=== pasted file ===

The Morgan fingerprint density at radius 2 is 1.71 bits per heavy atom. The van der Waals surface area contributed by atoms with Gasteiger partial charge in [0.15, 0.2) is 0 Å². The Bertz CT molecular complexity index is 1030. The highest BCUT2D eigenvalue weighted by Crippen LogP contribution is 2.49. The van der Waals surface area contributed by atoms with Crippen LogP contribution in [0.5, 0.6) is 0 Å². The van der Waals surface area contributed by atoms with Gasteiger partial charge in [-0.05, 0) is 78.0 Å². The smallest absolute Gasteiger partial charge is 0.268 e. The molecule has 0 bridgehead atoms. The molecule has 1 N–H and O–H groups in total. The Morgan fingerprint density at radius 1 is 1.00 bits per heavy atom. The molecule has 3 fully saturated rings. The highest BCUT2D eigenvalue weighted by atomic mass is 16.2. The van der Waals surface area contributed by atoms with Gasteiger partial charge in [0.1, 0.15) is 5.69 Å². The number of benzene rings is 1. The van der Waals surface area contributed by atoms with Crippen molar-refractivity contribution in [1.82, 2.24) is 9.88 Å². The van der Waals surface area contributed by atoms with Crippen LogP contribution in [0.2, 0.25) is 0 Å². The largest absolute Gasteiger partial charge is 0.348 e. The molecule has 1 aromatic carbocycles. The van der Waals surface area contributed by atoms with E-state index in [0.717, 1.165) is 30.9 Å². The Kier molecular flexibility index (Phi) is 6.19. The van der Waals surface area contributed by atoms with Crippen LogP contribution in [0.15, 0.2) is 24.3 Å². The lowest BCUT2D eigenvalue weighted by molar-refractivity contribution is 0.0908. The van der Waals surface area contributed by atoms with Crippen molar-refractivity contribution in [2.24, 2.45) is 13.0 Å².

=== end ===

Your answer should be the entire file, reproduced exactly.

The Morgan fingerprint density at radius 2 is 1.71 bits per heavy atom. The van der Waals surface area contributed by atoms with Gasteiger partial charge in [0.15, 0.2) is 0 Å². The Bertz CT molecular complexity index is 1030. The highest BCUT2D eigenvalue weighted by Crippen LogP contribution is 2.49. The van der Waals surface area contributed by atoms with Crippen LogP contribution in [0.5, 0.6) is 0 Å². The van der Waals surface area contributed by atoms with Gasteiger partial charge in [-0.05, 0) is 78.0 Å². The smallest absolute Gasteiger partial charge is 0.268 e. The molecule has 0 bridgehead atoms. The molecule has 1 N–H and O–H groups in total. The Morgan fingerprint density at radius 1 is 1.00 bits per heavy atom. The molecule has 3 fully saturated rings. The highest BCUT2D eigenvalue weighted by atomic mass is 16.2. The van der Waals surface area contributed by atoms with Gasteiger partial charge in [0.1, 0.15) is 5.69 Å². The number of benzene rings is 1. The van der Waals surface area contributed by atoms with Crippen molar-refractivity contribution in [1.82, 2.24) is 9.88 Å². The van der Waals surface area contributed by atoms with Crippen LogP contribution in [0.2, 0.25) is 0 Å². The largest absolute Gasteiger partial charge is 0.348 e. The molecule has 1 aromatic carbocycles. The van der Waals surface area contributed by atoms with E-state index in [0.717, 1.165) is 30.9 Å². The Kier molecular flexibility index (Phi) is 6.19. The van der Waals surface area contributed by atoms with Crippen LogP contribution in [0.15, 0.2) is 24.3 Å². The lowest BCUT2D eigenvalue weighted by molar-refractivity contribution is 0.0908. The van der Waals surface area contributed by atoms with Crippen molar-refractivity contribution in [2.24, 2.45) is 13.0 Å².